While talking shower heads and couches may seem futuristic, the trend is already in full swing. People bought more than 80 million smart home devices in 2016 while Zion Market Research predicts that the global smart home market will reach $53.45 billion by 2022.
Smart furniture can range from the practical to the ridiculous. To help you learn what home buyers will be looking for, Inman News has curated a list of the best, newest and, in some cases, weirdest smart furniture items you can get in 2019.
The Charging Table
Instead of digging around for a charger and a cable, you can just put your smartphone on the FurniQi Side Table ($199) to do the job. The bamboo table looks just like any other other piece of furniture — except for the small circle in the middle acts as a charging dock for all your devices.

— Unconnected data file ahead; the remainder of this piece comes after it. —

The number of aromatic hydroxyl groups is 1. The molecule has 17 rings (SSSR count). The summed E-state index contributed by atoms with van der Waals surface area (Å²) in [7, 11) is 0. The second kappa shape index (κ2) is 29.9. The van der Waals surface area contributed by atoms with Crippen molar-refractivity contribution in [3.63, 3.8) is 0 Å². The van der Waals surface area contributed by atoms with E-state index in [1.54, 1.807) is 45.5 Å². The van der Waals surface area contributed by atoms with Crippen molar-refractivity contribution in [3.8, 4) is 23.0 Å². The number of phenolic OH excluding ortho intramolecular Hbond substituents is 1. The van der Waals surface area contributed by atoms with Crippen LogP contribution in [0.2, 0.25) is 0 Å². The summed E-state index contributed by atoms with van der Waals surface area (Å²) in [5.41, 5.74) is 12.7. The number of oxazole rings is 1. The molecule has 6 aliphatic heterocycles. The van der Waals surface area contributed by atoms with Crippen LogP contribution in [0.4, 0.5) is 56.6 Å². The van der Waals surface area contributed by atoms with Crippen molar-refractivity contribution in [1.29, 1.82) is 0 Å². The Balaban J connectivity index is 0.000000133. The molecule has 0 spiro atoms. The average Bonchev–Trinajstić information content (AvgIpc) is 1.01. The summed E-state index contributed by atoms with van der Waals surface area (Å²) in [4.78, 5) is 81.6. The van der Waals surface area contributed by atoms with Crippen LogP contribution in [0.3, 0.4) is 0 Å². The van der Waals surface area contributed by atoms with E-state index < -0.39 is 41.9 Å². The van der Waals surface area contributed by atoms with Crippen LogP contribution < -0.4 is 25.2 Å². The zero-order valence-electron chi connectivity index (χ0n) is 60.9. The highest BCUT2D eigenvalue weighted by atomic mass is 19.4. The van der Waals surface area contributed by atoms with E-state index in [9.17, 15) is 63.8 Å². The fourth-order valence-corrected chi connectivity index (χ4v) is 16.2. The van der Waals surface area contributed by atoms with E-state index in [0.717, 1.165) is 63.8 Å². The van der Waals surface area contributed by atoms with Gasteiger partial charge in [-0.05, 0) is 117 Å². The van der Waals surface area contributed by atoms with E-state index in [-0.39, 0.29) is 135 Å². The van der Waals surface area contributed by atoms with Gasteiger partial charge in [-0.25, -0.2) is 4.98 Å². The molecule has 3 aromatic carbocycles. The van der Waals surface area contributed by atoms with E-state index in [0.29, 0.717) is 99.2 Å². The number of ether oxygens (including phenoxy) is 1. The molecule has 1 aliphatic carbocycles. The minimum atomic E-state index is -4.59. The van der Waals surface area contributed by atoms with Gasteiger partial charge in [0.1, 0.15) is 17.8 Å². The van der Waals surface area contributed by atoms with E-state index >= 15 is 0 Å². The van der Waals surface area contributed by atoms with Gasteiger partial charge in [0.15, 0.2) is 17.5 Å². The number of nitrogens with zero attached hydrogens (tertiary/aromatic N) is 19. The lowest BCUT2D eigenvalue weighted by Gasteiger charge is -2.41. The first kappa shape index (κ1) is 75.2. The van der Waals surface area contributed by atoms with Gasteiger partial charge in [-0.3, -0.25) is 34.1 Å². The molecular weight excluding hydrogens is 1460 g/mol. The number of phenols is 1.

This excerpt from Inman News. Please click here to read more.
The down payment. Cue the dramatic, fear-filled suspense music. Yeah, it’s scary. Coming up with enough cash to put down when buying a house is the single biggest roadblock for most hopeful home buyers. But how much do you really need?
What is a down payment?
A down payment is the cash you pay upfront to get a home loan. It is deducted from the total amount of your mortgage and represents the beginning equity — your ownership stake — in a house and property.
This excerpt from Nerdwallet.com CLICK HERE to read more.
Rising real estate costs, demographics shifts, and low inventory have hamstrung homebuyers for years. But according to Danielle Hale, chief economist for Realtor.com, this spring buying season may bring buyer frustration to a boil.